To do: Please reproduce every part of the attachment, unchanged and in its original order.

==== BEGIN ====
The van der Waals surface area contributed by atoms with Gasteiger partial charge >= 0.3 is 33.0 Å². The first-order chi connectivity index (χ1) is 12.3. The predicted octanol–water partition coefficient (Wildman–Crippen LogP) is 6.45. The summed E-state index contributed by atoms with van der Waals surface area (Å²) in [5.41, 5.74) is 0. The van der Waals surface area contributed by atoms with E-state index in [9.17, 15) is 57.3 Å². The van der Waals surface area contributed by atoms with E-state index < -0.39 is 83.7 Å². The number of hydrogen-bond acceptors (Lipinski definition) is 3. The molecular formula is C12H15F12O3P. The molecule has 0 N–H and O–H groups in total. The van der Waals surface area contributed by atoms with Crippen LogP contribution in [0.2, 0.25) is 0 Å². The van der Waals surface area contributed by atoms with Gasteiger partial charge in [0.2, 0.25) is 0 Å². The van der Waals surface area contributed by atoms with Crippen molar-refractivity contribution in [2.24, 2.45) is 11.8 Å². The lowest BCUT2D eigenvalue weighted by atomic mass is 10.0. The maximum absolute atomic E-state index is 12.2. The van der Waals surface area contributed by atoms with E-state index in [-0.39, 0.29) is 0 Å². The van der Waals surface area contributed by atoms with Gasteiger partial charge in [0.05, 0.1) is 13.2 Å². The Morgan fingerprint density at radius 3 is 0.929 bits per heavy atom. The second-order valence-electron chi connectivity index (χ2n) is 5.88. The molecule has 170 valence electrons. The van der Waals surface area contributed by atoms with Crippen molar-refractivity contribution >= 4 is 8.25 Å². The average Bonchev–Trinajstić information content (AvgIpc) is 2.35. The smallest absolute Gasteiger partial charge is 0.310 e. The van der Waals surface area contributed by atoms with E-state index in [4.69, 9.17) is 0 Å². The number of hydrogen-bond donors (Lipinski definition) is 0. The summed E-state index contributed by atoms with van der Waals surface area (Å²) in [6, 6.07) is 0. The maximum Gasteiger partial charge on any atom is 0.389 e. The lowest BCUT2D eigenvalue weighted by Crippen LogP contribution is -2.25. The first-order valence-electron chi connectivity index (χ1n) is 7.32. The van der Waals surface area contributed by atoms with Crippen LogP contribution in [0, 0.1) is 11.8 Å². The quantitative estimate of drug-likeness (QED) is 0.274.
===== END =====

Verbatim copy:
The van der Waals surface area contributed by atoms with Gasteiger partial charge >= 0.3 is 33.0 Å². The first-order chi connectivity index (χ1) is 12.3. The predicted octanol–water partition coefficient (Wildman–Crippen LogP) is 6.45. The summed E-state index contributed by atoms with van der Waals surface area (Å²) in [5.41, 5.74) is 0. The van der Waals surface area contributed by atoms with E-state index in [9.17, 15) is 57.3 Å². The van der Waals surface area contributed by atoms with E-state index < -0.39 is 83.7 Å². The number of hydrogen-bond acceptors (Lipinski definition) is 3. The molecular formula is C12H15F12O3P. The molecule has 0 N–H and O–H groups in total. The van der Waals surface area contributed by atoms with Crippen LogP contribution in [0.2, 0.25) is 0 Å². The van der Waals surface area contributed by atoms with Gasteiger partial charge in [0.2, 0.25) is 0 Å². The van der Waals surface area contributed by atoms with Crippen molar-refractivity contribution in [2.24, 2.45) is 11.8 Å². The lowest BCUT2D eigenvalue weighted by atomic mass is 10.0. The maximum absolute atomic E-state index is 12.2. The van der Waals surface area contributed by atoms with E-state index in [-0.39, 0.29) is 0 Å². The van der Waals surface area contributed by atoms with Gasteiger partial charge in [0.05, 0.1) is 13.2 Å². The Morgan fingerprint density at radius 3 is 0.929 bits per heavy atom. The second-order valence-electron chi connectivity index (χ2n) is 5.88. The molecule has 170 valence electrons. The van der Waals surface area contributed by atoms with Crippen molar-refractivity contribution >= 4 is 8.25 Å². The average Bonchev–Trinajstić information content (AvgIpc) is 2.35. The smallest absolute Gasteiger partial charge is 0.310 e. The van der Waals surface area contributed by atoms with E-state index in [4.69, 9.17) is 0 Å². The number of hydrogen-bond donors (Lipinski definition) is 0. The summed E-state index contributed by atoms with van der Waals surface area (Å²) in [6, 6.07) is 0. The maximum Gasteiger partial charge on any atom is 0.389 e. The lowest BCUT2D eigenvalue weighted by Crippen LogP contribution is -2.25. The first-order valence-electron chi connectivity index (χ1n) is 7.32. The van der Waals surface area contributed by atoms with Crippen LogP contribution in [0, 0.1) is 11.8 Å². The quantitative estimate of drug-likeness (QED) is 0.274.